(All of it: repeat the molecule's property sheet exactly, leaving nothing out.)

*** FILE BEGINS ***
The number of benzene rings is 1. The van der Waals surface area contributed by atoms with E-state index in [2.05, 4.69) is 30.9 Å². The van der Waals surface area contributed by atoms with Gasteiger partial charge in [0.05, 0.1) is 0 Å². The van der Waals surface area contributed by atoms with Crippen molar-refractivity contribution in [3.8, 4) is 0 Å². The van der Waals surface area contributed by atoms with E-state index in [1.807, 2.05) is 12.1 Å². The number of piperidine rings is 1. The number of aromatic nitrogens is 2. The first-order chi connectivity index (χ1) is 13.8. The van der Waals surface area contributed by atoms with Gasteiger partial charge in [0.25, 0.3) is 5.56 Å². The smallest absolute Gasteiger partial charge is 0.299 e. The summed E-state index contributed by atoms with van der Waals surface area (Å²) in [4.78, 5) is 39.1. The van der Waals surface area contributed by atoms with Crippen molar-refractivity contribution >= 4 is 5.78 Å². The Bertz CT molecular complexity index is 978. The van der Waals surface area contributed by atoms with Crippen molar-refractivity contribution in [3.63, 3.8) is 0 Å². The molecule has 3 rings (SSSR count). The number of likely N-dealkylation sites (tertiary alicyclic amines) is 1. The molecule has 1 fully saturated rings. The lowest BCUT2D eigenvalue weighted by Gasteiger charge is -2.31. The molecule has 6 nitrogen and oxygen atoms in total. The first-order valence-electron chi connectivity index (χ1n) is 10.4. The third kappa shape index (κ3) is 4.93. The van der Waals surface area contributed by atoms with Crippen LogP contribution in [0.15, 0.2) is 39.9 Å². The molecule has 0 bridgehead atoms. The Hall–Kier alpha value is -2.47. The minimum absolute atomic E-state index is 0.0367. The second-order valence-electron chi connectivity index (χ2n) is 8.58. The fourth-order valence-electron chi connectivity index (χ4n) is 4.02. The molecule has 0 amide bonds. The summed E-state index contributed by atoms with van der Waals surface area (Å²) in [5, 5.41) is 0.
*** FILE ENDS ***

The number of benzene rings is 1. The van der Waals surface area contributed by atoms with E-state index in [2.05, 4.69) is 30.9 Å². The van der Waals surface area contributed by atoms with Gasteiger partial charge in [0.05, 0.1) is 0 Å². The van der Waals surface area contributed by atoms with Crippen molar-refractivity contribution in [3.8, 4) is 0 Å². The van der Waals surface area contributed by atoms with E-state index in [1.807, 2.05) is 12.1 Å². The number of piperidine rings is 1. The number of aromatic nitrogens is 2. The first-order chi connectivity index (χ1) is 13.8. The van der Waals surface area contributed by atoms with Gasteiger partial charge in [0.25, 0.3) is 5.56 Å². The smallest absolute Gasteiger partial charge is 0.299 e. The summed E-state index contributed by atoms with van der Waals surface area (Å²) in [4.78, 5) is 39.1. The van der Waals surface area contributed by atoms with Crippen molar-refractivity contribution >= 4 is 5.78 Å². The Bertz CT molecular complexity index is 978. The van der Waals surface area contributed by atoms with Crippen molar-refractivity contribution in [3.63, 3.8) is 0 Å². The molecule has 3 rings (SSSR count). The number of likely N-dealkylation sites (tertiary alicyclic amines) is 1. The molecule has 1 fully saturated rings. The lowest BCUT2D eigenvalue weighted by Gasteiger charge is -2.31. The molecule has 6 nitrogen and oxygen atoms in total. The first-order valence-electron chi connectivity index (χ1n) is 10.4. The third kappa shape index (κ3) is 4.93. The van der Waals surface area contributed by atoms with Crippen LogP contribution in [0.15, 0.2) is 39.9 Å². The molecule has 0 bridgehead atoms. The Hall–Kier alpha value is -2.47. The minimum absolute atomic E-state index is 0.0367. The second-order valence-electron chi connectivity index (χ2n) is 8.58. The fourth-order valence-electron chi connectivity index (χ4n) is 4.02. The molecule has 0 amide bonds. The summed E-state index contributed by atoms with van der Waals surface area (Å²) in [5, 5.41) is 0.